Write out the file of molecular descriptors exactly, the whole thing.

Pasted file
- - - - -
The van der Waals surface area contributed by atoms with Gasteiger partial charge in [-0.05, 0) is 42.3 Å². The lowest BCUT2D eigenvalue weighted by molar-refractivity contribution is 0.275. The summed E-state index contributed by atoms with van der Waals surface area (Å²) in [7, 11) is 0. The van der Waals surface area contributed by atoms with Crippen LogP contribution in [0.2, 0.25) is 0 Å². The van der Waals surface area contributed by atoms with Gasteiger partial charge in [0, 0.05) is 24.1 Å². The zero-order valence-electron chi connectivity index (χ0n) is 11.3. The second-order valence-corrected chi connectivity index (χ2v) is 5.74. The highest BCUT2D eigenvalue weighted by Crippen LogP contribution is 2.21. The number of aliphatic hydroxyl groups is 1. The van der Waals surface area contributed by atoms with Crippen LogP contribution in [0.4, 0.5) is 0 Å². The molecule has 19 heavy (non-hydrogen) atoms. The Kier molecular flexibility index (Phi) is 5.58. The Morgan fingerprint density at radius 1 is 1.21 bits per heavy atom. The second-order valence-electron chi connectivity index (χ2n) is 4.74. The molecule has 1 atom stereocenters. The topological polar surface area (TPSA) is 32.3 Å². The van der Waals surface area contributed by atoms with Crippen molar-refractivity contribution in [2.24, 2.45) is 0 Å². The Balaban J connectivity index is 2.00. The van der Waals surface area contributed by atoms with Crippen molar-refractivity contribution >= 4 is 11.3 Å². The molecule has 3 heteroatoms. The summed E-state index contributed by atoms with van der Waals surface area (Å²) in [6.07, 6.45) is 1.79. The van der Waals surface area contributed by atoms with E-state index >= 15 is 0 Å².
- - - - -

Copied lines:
The van der Waals surface area contributed by atoms with Gasteiger partial charge in [-0.05, 0) is 42.3 Å². The lowest BCUT2D eigenvalue weighted by molar-refractivity contribution is 0.275. The summed E-state index contributed by atoms with van der Waals surface area (Å²) in [7, 11) is 0. The van der Waals surface area contributed by atoms with Crippen LogP contribution in [0.2, 0.25) is 0 Å². The van der Waals surface area contributed by atoms with Gasteiger partial charge in [0, 0.05) is 24.1 Å². The zero-order valence-electron chi connectivity index (χ0n) is 11.3. The second-order valence-corrected chi connectivity index (χ2v) is 5.74. The highest BCUT2D eigenvalue weighted by Crippen LogP contribution is 2.21. The number of aliphatic hydroxyl groups is 1. The van der Waals surface area contributed by atoms with Crippen LogP contribution in [0.4, 0.5) is 0 Å². The molecule has 19 heavy (non-hydrogen) atoms. The Kier molecular flexibility index (Phi) is 5.58. The Morgan fingerprint density at radius 1 is 1.21 bits per heavy atom. The second-order valence-electron chi connectivity index (χ2n) is 4.74. The molecule has 1 atom stereocenters. The topological polar surface area (TPSA) is 32.3 Å². The van der Waals surface area contributed by atoms with Crippen molar-refractivity contribution in [2.24, 2.45) is 0 Å². The Balaban J connectivity index is 2.00. The van der Waals surface area contributed by atoms with Crippen molar-refractivity contribution >= 4 is 11.3 Å². The molecule has 3 heteroatoms. The summed E-state index contributed by atoms with van der Waals surface area (Å²) in [6.07, 6.45) is 1.79. The van der Waals surface area contributed by atoms with E-state index >= 15 is 0 Å².